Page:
## 20 May 2016

### Agler (5.6) Symbolic Logic: Syntax, Semantics, and Proof, "Additional Derivation Strategies", summary

by Corry Shores
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[The following is summary. Boldface (except for metavariables) and bracketed commentary are my own. Please forgive my typos, as proofreading is incomplete. I highly recommend Agler’s excellent book. It is one of the best introductions to logic I have come across.]

Summary of

David W. Agler

Symbolic Logic: Syntax, Semantics, and Proof

Ch.5: Propositional Logic Derivations

Brief summary:

After revising our strategic rules for proof solving, they are in their entirety the following [the first three being this section’s modifications]:

SP#1(E+): First, eliminate any conjunctions with ‘∧E,’ disjunctions with DS or ‘∨E,’ conditionals with ‘→E’ or MT, and biconditionals with ‘↔E.’ Then, if necessary, use any introduction rules to reach the desired conclusion.

SP#2(B): First, work backward from the conclusion using introduction rules (e.g., ‘∧I,’‘∨I,’‘→I,’‘↔I’). Then, use SP#1(E).

SP#3(EQ+): Use DeM on any negated disjunctions or negated conjunctions, and then use SP#1(E). Use IMP on negated conditionals, then use DeM, and then use SP#1(E).

SA#1(P,¬Q): If the conclusion is an atomic proposition (or a negated proposition), assume the negation of the proposition (or the non-negated form of the negated proposition), derive a contradiction, and then use ‘¬I’ or ‘¬E.’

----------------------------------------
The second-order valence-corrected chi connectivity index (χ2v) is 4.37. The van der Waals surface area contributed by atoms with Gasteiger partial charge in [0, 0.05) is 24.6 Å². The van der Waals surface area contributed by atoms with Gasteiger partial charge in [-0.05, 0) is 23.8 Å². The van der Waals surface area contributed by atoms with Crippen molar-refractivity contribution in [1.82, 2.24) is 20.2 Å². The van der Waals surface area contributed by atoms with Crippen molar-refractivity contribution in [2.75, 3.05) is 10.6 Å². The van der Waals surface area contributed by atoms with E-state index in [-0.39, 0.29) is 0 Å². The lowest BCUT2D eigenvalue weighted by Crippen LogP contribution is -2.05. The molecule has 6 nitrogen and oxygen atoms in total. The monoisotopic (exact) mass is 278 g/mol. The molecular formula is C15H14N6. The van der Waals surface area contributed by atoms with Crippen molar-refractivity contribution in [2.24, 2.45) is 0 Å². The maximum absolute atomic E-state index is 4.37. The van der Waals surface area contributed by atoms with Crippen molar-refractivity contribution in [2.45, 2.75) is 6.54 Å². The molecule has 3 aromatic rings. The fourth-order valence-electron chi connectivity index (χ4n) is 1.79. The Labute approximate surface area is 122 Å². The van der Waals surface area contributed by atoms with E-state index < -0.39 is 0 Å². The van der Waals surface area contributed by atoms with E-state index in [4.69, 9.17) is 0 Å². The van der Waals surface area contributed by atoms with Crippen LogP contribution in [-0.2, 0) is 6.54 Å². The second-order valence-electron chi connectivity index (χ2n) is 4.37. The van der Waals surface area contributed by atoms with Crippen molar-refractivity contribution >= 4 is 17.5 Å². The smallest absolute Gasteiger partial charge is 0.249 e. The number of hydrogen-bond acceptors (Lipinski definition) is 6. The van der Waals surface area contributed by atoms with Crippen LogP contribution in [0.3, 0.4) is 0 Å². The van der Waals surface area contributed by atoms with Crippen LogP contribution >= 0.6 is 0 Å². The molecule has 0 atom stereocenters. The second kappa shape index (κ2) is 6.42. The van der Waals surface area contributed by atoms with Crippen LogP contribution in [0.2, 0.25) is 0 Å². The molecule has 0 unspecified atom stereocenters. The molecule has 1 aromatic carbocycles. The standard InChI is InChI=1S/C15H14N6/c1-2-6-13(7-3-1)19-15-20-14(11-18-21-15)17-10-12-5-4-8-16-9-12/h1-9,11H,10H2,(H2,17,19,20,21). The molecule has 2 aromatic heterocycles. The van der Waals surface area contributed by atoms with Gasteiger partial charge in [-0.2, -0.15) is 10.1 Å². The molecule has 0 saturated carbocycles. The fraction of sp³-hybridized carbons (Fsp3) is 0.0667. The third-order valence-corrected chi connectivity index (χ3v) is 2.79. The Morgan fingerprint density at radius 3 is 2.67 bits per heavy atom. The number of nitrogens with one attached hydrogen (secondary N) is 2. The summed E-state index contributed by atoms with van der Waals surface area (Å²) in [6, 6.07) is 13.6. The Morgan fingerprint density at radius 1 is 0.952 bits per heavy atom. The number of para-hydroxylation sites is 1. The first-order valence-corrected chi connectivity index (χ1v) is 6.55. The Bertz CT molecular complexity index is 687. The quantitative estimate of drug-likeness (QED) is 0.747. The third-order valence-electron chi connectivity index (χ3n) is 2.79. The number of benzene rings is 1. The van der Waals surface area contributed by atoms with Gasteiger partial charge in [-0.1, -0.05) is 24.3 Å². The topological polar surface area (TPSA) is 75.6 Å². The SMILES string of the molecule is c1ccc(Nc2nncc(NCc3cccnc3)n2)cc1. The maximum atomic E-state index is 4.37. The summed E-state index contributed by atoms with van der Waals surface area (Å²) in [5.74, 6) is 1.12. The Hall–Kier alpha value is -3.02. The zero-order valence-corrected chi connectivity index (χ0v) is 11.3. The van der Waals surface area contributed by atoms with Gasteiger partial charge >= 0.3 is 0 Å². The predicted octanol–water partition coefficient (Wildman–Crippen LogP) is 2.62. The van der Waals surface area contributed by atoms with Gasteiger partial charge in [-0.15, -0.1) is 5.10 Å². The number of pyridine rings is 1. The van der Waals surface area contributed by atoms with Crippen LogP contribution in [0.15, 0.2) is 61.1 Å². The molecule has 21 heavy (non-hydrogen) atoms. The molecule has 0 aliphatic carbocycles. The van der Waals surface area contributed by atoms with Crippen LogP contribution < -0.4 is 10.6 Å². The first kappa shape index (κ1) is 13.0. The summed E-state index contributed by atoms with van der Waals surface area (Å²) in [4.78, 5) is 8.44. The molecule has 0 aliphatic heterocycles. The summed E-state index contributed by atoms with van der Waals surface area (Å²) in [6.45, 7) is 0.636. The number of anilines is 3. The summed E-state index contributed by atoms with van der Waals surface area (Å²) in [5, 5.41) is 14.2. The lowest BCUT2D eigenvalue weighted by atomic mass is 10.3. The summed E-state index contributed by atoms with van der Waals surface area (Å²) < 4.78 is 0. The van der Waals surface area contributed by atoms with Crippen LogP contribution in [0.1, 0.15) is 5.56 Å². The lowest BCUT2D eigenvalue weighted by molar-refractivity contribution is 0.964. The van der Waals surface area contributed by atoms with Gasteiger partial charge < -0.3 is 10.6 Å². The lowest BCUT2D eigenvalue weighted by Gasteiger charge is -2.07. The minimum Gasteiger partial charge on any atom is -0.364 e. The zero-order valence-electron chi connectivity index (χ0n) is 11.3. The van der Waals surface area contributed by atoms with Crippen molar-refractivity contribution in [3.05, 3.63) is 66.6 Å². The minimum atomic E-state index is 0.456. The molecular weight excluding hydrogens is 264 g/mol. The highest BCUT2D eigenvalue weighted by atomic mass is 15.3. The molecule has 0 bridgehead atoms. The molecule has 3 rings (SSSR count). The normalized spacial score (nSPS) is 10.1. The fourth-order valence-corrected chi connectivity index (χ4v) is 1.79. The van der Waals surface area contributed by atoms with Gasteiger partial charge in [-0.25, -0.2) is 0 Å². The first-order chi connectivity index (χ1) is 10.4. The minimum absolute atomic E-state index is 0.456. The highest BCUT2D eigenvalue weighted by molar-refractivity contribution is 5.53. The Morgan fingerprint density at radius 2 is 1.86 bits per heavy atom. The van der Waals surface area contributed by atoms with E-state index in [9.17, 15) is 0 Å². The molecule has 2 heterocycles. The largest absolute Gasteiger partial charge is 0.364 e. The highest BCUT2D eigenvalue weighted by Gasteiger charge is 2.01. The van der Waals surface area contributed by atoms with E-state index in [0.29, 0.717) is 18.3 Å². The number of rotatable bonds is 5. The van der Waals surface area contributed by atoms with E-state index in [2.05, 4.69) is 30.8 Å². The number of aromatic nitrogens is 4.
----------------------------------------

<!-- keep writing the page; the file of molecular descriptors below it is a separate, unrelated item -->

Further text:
SA#2(→): If the conclusion is a conditional, assume the antecedent, derive the consequent, and use ‘→I.’

SA#3(∧): If the conclusion is a conjunction, you will need two steps. First, assume the negation of one of the conjuncts, derive a contradiction, and then use ‘¬I’ or ‘¬E.’ Second, in a separate subproof, assume the negation of the other conjunct, derive a contradiction, and then use ‘¬I’ or ‘¬E.’ From this point, a use of ‘∧I’ will solve the proof.

SA#4(∨): If the conclusion is a disjunction, assume the negation of the whole disjunction, derive a contradiction, and then use ‘¬I’ or ‘¬E.’

(Agler 199; 216)

Summary

Since we previously added six new derivation rules, we will need to revise our proof strategies to accommodate them (Agler 116). Agler lists them first, then we proceed through them individually:

SP#1(E+): First, eliminate any conjunctions with ‘∧E,’ disjunctions with DS or ‘∨E,’ conditionals with ‘→E’ or MT, and biconditionals with ‘↔E.’ Then, if necessary, use any introduction rules to reach the desired conclusion.